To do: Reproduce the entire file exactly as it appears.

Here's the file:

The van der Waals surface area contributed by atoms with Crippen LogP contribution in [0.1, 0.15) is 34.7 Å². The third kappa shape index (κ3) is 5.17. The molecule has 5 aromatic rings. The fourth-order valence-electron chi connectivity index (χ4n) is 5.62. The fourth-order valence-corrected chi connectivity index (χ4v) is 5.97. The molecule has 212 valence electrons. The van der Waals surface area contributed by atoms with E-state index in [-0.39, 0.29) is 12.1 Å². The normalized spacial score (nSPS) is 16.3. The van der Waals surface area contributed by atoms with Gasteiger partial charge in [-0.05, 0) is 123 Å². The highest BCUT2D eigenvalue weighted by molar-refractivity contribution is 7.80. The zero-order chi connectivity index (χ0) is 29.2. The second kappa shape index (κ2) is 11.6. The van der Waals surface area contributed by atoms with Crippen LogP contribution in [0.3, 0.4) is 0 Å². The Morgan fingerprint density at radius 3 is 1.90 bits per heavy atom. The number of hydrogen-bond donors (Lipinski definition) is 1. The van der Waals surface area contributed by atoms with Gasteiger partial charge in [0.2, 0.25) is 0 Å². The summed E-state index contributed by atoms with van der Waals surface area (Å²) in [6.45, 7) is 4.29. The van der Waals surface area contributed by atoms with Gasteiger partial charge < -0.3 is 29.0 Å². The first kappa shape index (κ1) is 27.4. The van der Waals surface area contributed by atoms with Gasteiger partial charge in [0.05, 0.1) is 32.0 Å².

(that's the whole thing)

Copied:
The van der Waals surface area contributed by atoms with Crippen LogP contribution in [0.1, 0.15) is 34.7 Å². The third kappa shape index (κ3) is 5.17. The molecule has 5 aromatic rings. The fourth-order valence-electron chi connectivity index (χ4n) is 5.62. The fourth-order valence-corrected chi connectivity index (χ4v) is 5.97. The molecule has 212 valence electrons. The van der Waals surface area contributed by atoms with E-state index in [-0.39, 0.29) is 12.1 Å². The normalized spacial score (nSPS) is 16.3. The van der Waals surface area contributed by atoms with Gasteiger partial charge in [-0.05, 0) is 123 Å². The highest BCUT2D eigenvalue weighted by molar-refractivity contribution is 7.80. The zero-order chi connectivity index (χ0) is 29.2. The second kappa shape index (κ2) is 11.6. The van der Waals surface area contributed by atoms with Crippen LogP contribution in [0.3, 0.4) is 0 Å². The Morgan fingerprint density at radius 3 is 1.90 bits per heavy atom. The number of hydrogen-bond donors (Lipinski definition) is 1. The van der Waals surface area contributed by atoms with Gasteiger partial charge in [0.2, 0.25) is 0 Å². The summed E-state index contributed by atoms with van der Waals surface area (Å²) in [6.45, 7) is 4.29. The van der Waals surface area contributed by atoms with Gasteiger partial charge < -0.3 is 29.0 Å². The first kappa shape index (κ1) is 27.4. The van der Waals surface area contributed by atoms with Gasteiger partial charge in [0.05, 0.1) is 32.0 Å².